The Privacy Act explained

In the 1940s, the agents assigned to tail Frank Sinatra would jot notes about his social life, clip gossip columns and sneak photographs of his correspondence. They mailed the information with typewritten reports to FBI director J. Edgar Hoover, who compiled a dossier of more than 2,000 pages on Sinatra.

Such data gathering on celebrities — and years later on Vietnam War protesters, civil rights activists and presidents' political enemies — was the reason Congress passed the Privacy Act of 1974.

The act:

* Guards against the misuse of personal information by federal agencies.

* Allows citizens to learn how agencies collect, maintain and use records.

* Permits individuals to see files collected on them.

* Lets individuals correct erroneous information.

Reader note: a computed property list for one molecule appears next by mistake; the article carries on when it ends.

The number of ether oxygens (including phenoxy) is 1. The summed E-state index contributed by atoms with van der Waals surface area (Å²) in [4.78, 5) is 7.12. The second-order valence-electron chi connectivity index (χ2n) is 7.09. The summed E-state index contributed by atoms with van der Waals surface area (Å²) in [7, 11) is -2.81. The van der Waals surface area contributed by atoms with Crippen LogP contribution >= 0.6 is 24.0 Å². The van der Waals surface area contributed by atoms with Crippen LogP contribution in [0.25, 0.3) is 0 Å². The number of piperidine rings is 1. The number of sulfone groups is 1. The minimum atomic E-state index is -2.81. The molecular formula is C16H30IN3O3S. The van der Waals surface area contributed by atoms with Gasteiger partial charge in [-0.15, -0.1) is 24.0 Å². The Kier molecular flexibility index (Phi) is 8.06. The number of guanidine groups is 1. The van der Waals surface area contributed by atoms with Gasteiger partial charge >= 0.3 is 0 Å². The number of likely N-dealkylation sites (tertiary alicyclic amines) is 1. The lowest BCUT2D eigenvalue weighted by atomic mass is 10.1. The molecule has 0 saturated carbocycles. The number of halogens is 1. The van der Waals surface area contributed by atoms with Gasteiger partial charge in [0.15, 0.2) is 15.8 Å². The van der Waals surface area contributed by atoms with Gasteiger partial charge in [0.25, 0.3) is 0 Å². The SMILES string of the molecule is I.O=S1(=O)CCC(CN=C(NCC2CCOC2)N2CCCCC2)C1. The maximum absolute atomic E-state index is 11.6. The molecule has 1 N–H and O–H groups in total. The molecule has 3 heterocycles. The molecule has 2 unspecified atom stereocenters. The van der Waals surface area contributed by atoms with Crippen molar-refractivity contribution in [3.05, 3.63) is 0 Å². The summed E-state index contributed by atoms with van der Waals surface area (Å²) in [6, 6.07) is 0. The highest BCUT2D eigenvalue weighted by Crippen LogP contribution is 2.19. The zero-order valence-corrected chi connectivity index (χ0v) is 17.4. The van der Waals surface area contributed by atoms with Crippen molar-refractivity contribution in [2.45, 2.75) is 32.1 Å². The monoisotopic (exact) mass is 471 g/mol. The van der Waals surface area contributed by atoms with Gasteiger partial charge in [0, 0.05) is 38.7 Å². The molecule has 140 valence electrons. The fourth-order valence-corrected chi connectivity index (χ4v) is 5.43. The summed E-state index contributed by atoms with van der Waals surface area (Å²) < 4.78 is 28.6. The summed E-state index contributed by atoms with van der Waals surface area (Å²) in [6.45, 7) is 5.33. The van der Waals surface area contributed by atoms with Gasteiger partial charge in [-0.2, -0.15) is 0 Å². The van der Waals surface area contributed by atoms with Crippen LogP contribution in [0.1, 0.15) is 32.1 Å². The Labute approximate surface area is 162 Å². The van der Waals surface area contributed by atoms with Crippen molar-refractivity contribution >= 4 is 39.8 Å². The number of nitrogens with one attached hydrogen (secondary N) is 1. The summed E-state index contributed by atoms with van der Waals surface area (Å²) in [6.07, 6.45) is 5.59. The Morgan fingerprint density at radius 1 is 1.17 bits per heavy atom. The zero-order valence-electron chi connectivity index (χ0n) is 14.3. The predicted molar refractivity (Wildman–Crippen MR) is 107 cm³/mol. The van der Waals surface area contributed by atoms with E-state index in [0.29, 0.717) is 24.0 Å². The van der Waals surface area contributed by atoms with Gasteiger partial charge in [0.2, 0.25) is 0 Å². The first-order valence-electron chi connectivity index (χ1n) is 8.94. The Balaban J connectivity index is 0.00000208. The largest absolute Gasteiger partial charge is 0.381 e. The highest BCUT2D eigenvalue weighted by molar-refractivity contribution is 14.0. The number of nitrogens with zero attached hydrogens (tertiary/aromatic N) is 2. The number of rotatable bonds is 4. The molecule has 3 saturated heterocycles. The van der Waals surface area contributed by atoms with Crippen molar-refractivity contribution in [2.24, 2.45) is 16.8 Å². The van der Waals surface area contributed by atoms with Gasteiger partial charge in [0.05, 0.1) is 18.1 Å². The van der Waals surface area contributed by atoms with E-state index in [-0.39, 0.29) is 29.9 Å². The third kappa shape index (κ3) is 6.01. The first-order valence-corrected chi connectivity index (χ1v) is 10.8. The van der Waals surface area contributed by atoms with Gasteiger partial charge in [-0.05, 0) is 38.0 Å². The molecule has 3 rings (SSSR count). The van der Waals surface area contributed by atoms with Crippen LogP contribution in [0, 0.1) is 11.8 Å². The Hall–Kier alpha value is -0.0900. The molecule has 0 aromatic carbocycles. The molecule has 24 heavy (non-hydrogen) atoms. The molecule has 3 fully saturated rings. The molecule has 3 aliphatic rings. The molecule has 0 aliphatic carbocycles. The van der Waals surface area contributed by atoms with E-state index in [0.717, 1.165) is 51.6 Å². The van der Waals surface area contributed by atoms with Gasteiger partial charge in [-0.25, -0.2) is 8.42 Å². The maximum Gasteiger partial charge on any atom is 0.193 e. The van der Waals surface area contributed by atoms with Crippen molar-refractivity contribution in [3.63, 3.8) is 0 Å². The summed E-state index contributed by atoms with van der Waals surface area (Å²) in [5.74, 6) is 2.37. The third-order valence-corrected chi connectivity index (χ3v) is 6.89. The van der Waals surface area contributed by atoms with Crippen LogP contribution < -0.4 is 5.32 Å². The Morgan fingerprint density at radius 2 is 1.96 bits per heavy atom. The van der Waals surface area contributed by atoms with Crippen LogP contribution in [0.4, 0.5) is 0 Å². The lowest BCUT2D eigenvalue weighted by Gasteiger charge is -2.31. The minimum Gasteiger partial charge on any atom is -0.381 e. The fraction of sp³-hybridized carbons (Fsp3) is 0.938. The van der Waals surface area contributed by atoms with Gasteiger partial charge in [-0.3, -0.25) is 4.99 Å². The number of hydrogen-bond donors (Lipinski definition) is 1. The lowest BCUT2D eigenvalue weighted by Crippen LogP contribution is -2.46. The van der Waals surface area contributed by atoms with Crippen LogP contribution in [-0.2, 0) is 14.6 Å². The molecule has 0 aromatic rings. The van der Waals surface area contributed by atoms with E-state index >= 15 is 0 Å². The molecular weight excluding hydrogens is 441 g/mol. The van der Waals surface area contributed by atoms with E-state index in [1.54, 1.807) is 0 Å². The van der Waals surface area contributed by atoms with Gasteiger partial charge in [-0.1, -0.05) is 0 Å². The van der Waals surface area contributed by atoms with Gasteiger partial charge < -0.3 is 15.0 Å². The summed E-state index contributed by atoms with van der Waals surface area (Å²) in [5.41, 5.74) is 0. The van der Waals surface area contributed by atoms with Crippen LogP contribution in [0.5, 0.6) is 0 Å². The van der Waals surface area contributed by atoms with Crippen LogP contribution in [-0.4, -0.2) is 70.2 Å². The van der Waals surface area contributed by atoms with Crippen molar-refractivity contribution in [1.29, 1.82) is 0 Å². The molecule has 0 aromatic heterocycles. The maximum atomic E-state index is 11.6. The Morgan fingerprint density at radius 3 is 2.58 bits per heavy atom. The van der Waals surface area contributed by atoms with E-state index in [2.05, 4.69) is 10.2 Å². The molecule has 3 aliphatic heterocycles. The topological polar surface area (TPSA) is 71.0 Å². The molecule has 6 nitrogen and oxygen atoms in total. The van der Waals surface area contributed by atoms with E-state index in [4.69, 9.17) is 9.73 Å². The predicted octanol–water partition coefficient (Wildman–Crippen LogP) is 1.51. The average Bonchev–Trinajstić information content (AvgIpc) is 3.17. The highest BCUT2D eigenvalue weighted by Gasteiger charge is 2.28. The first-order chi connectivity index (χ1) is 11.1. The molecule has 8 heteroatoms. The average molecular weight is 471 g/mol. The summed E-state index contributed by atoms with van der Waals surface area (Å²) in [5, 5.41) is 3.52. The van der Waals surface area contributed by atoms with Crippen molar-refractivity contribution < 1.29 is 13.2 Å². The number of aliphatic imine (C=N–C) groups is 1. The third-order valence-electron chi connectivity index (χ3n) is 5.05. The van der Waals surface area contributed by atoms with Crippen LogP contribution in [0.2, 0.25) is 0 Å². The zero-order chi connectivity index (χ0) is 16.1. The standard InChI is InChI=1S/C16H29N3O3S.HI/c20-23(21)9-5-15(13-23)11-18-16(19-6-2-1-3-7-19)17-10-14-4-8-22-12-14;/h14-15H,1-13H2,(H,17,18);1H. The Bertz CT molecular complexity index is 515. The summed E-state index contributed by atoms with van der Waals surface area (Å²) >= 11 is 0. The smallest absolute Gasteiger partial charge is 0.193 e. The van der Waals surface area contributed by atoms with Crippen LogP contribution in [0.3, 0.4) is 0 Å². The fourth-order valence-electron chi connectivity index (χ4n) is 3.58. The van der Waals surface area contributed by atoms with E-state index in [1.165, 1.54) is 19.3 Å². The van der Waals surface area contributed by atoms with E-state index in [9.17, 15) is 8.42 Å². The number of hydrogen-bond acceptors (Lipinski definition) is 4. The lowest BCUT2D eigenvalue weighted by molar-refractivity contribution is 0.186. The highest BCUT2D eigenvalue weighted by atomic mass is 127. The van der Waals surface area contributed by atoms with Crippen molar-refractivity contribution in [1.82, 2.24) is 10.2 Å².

* Applies to files maintained by agencies, but may not apply to information bought from commercial databases.

Now agencies such as the FBI, the Drug Enforcement Administration, the Immigration and Naturalization Service and the Bureau of Alcohol, Tobacco and Firearms use commercial database giants such as ChoicePoint Inc. to access similar information, according to the Electronic Privacy Information Center. ChoicePoint promises its clients that they can "search billions of records from your desktop computer.

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